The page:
Albertina also recorded several projects together with Rev James Cleveland who, by the '70s, had become one of the best selling artists in gospel music history. It was Albertina's recording with James Cleveland in 1979 of "Please Be Patient With Me" which became a huge gospel hit. Recalled Walker, "We recorded 'Please Be Patient with Me', with me, James and John McNeil (Albertina's longtime keyboard accompanist) doing a trio on the lead. We had church in the recording session, and the Lord really blessed that album. It was a turn-around." The album did so well it was nominated for a Grammy. The singer continued, "God just opened the doors and I was able to walk on through. That led to the album 'Sweet Sweet Spirit' that featured 'I Can Go To God In Prayer', written by Calvin Bridges. That album was recorded in Chicago with Rev Jerry Goodlowe's Lighthouse Baptist Church Choir."
Albertina continued, "Calvin also wrote 'Spread The Word', which I recorded with the Chicago Chapter Choir of the Gospel Music Workshop Of America. There are places today that I cannot go without singing 'I Can Go To God In Prayer'. When we get to 'He Can Work It Out', the people get so excited that they want to take the song from me. I just let them have it. I know for myself that God can work out any situation, no matter what the problem may be. The song is over 20 years old and people still want to hear it. I thank the Lord."
By the '90s, Albertina was acknowledged by everyone as one of the key figures in the development of gospel music. She was asked to sing for US presidents George W Bush and Bill Clinton, and South Africa's president, Nelson Mandela. In 1995, Walker joined Thelma Houston, CeCe Peniston, Phoebe Snow and Lois Walden to record a gospel album in common, 'Good News In Hard Times', as the quintet The Sisters Of Glory. Albertina appeared in the feature film Leap Of Faith with Steve Martin and in the Off Broadway play, The Gospel Truth. Over the years she appeared on dozens of TV programmes including The Oprah Winfrey Show, Good Morning America and Bobby Jones Gospel. In 2006 Albertina amazed the gospel world by announcing she was reforming The Caravans. Bringing together three of the singers who had left to enjoy solo careers - Dorothy Norwood, Deloris Washington and Inez Andrews - the newly assembled Caravans made their first album for 40 years with 'Paved The Way' for Malaco Records. Albertina told Billboard magazine, "Dorothy called me and said, 'Since both of us are still here, why don't we go back and do another album?' So she contacted the rest of the girls and all us consented."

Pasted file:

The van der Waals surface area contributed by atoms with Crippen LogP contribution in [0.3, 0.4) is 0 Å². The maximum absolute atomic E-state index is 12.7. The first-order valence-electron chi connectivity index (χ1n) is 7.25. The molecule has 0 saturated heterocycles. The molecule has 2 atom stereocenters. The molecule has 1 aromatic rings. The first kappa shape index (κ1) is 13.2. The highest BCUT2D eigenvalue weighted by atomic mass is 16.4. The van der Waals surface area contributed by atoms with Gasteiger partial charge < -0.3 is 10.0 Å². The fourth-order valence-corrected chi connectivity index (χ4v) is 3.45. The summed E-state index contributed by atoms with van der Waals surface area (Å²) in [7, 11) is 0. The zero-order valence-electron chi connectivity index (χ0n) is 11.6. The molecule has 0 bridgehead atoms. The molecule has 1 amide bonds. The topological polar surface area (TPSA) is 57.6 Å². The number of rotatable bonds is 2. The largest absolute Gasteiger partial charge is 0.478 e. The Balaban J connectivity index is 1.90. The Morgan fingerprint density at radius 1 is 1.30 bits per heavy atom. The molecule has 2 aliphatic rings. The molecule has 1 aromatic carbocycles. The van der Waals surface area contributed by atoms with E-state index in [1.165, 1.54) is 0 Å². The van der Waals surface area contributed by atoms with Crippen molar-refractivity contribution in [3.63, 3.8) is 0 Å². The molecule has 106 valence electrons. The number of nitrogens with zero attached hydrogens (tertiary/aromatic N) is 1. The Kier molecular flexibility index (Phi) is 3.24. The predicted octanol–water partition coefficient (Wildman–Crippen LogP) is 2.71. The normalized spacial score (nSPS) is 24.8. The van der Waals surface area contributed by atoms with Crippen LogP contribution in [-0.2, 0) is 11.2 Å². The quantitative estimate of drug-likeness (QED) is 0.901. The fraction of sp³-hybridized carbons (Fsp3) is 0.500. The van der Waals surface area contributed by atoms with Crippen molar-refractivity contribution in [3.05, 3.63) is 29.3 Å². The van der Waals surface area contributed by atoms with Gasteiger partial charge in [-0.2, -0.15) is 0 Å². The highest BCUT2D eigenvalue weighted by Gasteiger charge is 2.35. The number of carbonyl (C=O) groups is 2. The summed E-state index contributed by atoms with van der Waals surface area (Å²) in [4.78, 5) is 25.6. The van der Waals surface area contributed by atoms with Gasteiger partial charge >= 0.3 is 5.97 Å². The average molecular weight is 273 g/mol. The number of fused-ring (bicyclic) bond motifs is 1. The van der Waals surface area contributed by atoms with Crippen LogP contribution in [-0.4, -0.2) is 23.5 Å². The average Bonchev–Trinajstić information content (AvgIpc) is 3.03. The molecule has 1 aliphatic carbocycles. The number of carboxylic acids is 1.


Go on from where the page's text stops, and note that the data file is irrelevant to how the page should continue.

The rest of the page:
'Paved The Way' featured six new songs and seven gospel classics, among them the Caravans' hit "Mary Don't You Weep". The album was recorded at Chicago's West Point Baptist Church where Walker made her debut age four, singing in the children's choir. Among the new songs, Walker took lead on "He Fixed It", penned by Milton Biggham, and Washington stepped out on "Lord, Let Your Will Be Done". "We did what God gave us to do," Walker said of the new tunes. "The songs that we did were our kind of songs. That's the bottom line."
The album was named by Billboard magazine as one of the most memorable releases of 2006 and entered the Billboard Gospel Charts remaining there for 16 weeks as well as being nominated for a Grammy, Dove, Soul Train Music Award and two Stellar Awards.
Finally, after the last few years of being seen at public events with an oxygen tank, Albertina died of respiratory failure on the morning of Friday 8th October at the RML Specialty Hospital in Chicago.
In one of the final interviews given by the matriarch with Chicago Defender columnist Effie Rolfe, Albertina gave credit to the gospel singers who preceded her, "I don't care who you are, you didn't start nothing. Somebody was always before you. I don't care who you are and how great you are you didn't make it on your own, you didn't make it by yourself. . . somebody laid the foundation. We all standing on somebody's shoulders. I'm standing on the shoulders of Mahalia Jackson, Roberta Martin, Sallie Martin, Professor Fry and they stood on somebody else's shoulders."The opinions expressed in this article are not necessarily those held by Cross Rhythms. Any expressed views were accurate at the time of publishing but may or may not reflect the views of the individuals concerned at a later date.